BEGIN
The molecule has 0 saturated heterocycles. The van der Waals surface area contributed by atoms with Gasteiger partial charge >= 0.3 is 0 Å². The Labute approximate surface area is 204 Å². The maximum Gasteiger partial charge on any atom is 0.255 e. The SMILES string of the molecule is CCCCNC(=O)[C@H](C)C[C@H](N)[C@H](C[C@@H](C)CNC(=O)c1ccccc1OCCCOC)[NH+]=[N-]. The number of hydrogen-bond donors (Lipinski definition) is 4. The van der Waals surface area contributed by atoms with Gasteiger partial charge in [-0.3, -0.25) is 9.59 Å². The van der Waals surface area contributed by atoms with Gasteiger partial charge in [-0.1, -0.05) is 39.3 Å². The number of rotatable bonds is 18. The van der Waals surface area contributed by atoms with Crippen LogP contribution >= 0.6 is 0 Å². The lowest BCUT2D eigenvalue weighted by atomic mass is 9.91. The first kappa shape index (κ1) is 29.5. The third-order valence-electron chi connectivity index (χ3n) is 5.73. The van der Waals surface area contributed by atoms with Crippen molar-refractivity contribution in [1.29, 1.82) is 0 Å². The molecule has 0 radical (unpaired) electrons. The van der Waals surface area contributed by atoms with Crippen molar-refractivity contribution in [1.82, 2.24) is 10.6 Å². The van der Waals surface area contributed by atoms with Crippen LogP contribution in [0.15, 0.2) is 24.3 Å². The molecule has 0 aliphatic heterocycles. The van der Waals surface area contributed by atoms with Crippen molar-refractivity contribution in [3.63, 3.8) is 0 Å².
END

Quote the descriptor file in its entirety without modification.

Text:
The molecule has 0 saturated heterocycles. The van der Waals surface area contributed by atoms with Gasteiger partial charge >= 0.3 is 0 Å². The Labute approximate surface area is 204 Å². The maximum Gasteiger partial charge on any atom is 0.255 e. The SMILES string of the molecule is CCCCNC(=O)[C@H](C)C[C@H](N)[C@H](C[C@@H](C)CNC(=O)c1ccccc1OCCCOC)[NH+]=[N-]. The number of hydrogen-bond donors (Lipinski definition) is 4. The van der Waals surface area contributed by atoms with Gasteiger partial charge in [-0.3, -0.25) is 9.59 Å². The van der Waals surface area contributed by atoms with Gasteiger partial charge in [-0.1, -0.05) is 39.3 Å². The number of rotatable bonds is 18. The van der Waals surface area contributed by atoms with Crippen LogP contribution >= 0.6 is 0 Å². The lowest BCUT2D eigenvalue weighted by atomic mass is 9.91. The first kappa shape index (κ1) is 29.5. The third-order valence-electron chi connectivity index (χ3n) is 5.73. The van der Waals surface area contributed by atoms with Crippen molar-refractivity contribution in [1.29, 1.82) is 0 Å². The molecule has 0 radical (unpaired) electrons. The van der Waals surface area contributed by atoms with Crippen molar-refractivity contribution in [1.82, 2.24) is 10.6 Å². The van der Waals surface area contributed by atoms with Crippen LogP contribution in [0.15, 0.2) is 24.3 Å². The molecule has 0 aliphatic heterocycles. The van der Waals surface area contributed by atoms with Crippen molar-refractivity contribution in [3.63, 3.8) is 0 Å².